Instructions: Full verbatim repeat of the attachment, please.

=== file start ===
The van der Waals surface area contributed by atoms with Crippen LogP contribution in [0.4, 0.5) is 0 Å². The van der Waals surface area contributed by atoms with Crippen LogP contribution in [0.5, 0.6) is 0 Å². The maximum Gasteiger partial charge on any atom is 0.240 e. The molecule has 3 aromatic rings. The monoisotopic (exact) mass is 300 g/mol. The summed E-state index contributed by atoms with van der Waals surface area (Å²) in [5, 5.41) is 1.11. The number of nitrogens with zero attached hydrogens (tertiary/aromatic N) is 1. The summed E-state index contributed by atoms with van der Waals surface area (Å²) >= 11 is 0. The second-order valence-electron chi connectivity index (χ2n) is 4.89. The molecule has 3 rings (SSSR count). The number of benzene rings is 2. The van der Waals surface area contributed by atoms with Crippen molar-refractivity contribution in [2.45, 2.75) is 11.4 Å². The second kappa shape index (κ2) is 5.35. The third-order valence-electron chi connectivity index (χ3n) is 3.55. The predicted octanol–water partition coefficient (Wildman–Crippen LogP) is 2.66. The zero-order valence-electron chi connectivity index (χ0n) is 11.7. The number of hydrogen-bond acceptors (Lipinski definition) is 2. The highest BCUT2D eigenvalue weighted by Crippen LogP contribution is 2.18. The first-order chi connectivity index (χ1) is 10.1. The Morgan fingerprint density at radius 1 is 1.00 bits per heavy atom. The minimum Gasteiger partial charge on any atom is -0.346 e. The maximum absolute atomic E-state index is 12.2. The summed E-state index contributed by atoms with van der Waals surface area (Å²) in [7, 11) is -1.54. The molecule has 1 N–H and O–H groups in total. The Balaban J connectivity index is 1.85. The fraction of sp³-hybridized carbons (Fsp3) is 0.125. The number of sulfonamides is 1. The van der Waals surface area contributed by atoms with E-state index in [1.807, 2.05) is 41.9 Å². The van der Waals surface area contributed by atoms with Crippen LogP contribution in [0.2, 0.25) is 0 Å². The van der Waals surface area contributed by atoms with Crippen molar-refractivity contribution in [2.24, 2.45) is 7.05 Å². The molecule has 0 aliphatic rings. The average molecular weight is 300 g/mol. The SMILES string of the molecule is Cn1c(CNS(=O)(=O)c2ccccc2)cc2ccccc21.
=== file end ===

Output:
The van der Waals surface area contributed by atoms with Crippen LogP contribution in [0.4, 0.5) is 0 Å². The van der Waals surface area contributed by atoms with Crippen LogP contribution in [0.5, 0.6) is 0 Å². The maximum Gasteiger partial charge on any atom is 0.240 e. The molecule has 3 aromatic rings. The monoisotopic (exact) mass is 300 g/mol. The summed E-state index contributed by atoms with van der Waals surface area (Å²) in [5, 5.41) is 1.11. The number of nitrogens with zero attached hydrogens (tertiary/aromatic N) is 1. The summed E-state index contributed by atoms with van der Waals surface area (Å²) >= 11 is 0. The second-order valence-electron chi connectivity index (χ2n) is 4.89. The molecule has 3 rings (SSSR count). The number of benzene rings is 2. The van der Waals surface area contributed by atoms with Crippen molar-refractivity contribution in [2.45, 2.75) is 11.4 Å². The second kappa shape index (κ2) is 5.35. The third-order valence-electron chi connectivity index (χ3n) is 3.55. The predicted octanol–water partition coefficient (Wildman–Crippen LogP) is 2.66. The zero-order valence-electron chi connectivity index (χ0n) is 11.7. The number of hydrogen-bond acceptors (Lipinski definition) is 2. The highest BCUT2D eigenvalue weighted by Crippen LogP contribution is 2.18. The first-order chi connectivity index (χ1) is 10.1. The Morgan fingerprint density at radius 1 is 1.00 bits per heavy atom. The minimum Gasteiger partial charge on any atom is -0.346 e. The maximum absolute atomic E-state index is 12.2. The summed E-state index contributed by atoms with van der Waals surface area (Å²) in [7, 11) is -1.54. The molecule has 1 N–H and O–H groups in total. The Balaban J connectivity index is 1.85. The fraction of sp³-hybridized carbons (Fsp3) is 0.125. The number of sulfonamides is 1. The van der Waals surface area contributed by atoms with E-state index in [1.807, 2.05) is 41.9 Å². The van der Waals surface area contributed by atoms with Crippen LogP contribution in [0.2, 0.25) is 0 Å². The van der Waals surface area contributed by atoms with Crippen molar-refractivity contribution in [2.24, 2.45) is 7.05 Å². The molecule has 0 aliphatic rings. The average molecular weight is 300 g/mol. The SMILES string of the molecule is Cn1c(CNS(=O)(=O)c2ccccc2)cc2ccccc21.